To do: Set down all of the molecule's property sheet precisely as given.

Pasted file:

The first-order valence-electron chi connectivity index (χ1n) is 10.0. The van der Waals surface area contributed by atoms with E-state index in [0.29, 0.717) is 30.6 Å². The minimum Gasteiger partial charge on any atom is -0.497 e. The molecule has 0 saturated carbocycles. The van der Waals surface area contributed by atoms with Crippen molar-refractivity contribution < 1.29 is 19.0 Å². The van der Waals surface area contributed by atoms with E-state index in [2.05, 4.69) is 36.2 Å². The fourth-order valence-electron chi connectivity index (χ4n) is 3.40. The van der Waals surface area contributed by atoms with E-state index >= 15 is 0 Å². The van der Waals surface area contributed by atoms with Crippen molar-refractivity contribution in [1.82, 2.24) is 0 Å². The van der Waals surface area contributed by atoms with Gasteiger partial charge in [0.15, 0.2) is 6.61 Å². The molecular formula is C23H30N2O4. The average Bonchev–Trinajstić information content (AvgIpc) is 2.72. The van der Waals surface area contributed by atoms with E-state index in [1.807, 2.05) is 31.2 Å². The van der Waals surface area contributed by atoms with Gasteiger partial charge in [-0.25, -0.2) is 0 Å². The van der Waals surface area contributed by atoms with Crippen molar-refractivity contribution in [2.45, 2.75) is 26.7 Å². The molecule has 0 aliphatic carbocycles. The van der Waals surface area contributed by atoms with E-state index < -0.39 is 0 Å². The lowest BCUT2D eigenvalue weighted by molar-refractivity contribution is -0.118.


The first-order valence-electron chi connectivity index (χ1n) is 10.0. The van der Waals surface area contributed by atoms with E-state index in [0.29, 0.717) is 30.6 Å². The minimum Gasteiger partial charge on any atom is -0.497 e. The molecule has 0 saturated carbocycles. The van der Waals surface area contributed by atoms with Crippen molar-refractivity contribution < 1.29 is 19.0 Å². The van der Waals surface area contributed by atoms with E-state index in [2.05, 4.69) is 36.2 Å². The fourth-order valence-electron chi connectivity index (χ4n) is 3.40. The van der Waals surface area contributed by atoms with E-state index >= 15 is 0 Å². The van der Waals surface area contributed by atoms with Crippen molar-refractivity contribution in [1.82, 2.24) is 0 Å². The van der Waals surface area contributed by atoms with Gasteiger partial charge in [0.15, 0.2) is 6.61 Å². The molecular formula is C23H30N2O4. The average Bonchev–Trinajstić information content (AvgIpc) is 2.72. The van der Waals surface area contributed by atoms with E-state index in [1.807, 2.05) is 31.2 Å². The van der Waals surface area contributed by atoms with Gasteiger partial charge in [-0.25, -0.2) is 0 Å². The van der Waals surface area contributed by atoms with Crippen molar-refractivity contribution in [2.45, 2.75) is 26.7 Å². The molecule has 0 aliphatic carbocycles. The van der Waals surface area contributed by atoms with E-state index < -0.39 is 0 Å². The lowest BCUT2D eigenvalue weighted by molar-refractivity contribution is -0.118.